Ecuador’s Amazon region lies in the eastern part of the country. The climate is tropical – warm and humid, with a lot of rain. Though the Amazon territory is easily as large as Ecuador’s other two regions, its inhabitants account for only 5 percent of the country’s total population. The region has many rivers and three active volcanoes. An estimated 10 percent of all plant species on Earth are found in the Ecuadorian Amazon.

Most people in the region – especially the indigenous – make their living from agriculture. Others hunt, fish, and make handicrafts to sell to tourists. Unfortunately, many have found that this way of life can no longer sustain their families. Unemployment and poverty are becoming distressingly common, as are related problems such as alcoholism and parental neglect.

Children at Home

Families in this region usually live in houses with cement walls, wooden floors and metal roofs, although some homes are made of bamboo with thatch roofs. A typical house is 30 by 30 feet, and often holds up to five family members. More than three-fourths of the houses in this region need repairs or updating.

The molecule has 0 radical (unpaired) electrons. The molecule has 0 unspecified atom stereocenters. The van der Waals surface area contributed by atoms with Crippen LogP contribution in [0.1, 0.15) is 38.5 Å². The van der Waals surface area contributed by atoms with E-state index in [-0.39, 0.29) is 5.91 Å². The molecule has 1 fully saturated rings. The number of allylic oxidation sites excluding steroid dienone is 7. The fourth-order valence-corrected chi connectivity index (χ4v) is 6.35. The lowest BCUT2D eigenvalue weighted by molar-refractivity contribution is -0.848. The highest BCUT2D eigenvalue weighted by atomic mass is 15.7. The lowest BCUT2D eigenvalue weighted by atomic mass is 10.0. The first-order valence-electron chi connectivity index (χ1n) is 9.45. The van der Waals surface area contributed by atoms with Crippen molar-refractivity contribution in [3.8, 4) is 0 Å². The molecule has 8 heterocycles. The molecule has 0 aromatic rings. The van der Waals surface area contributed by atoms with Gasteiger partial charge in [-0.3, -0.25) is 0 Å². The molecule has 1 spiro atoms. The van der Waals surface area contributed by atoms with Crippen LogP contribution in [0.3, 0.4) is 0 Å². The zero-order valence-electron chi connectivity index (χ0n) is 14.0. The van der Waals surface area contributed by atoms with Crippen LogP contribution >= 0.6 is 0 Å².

Community Issues and Concerns Community in Ecuador

Oil production represents more than half of Ecuador’s exports, and much of that production occurs in the amazon region. As oil production facilities have grown, indigenous people have been forced to evacuate their homes and have seen their habitat and health destroyed. The oil production pollutes the water, soil and air, causing skin and respiratory tract infections, anemia, amnesia, congenital malformations and cancer. Social problems include violence, prostitution and alcoholism.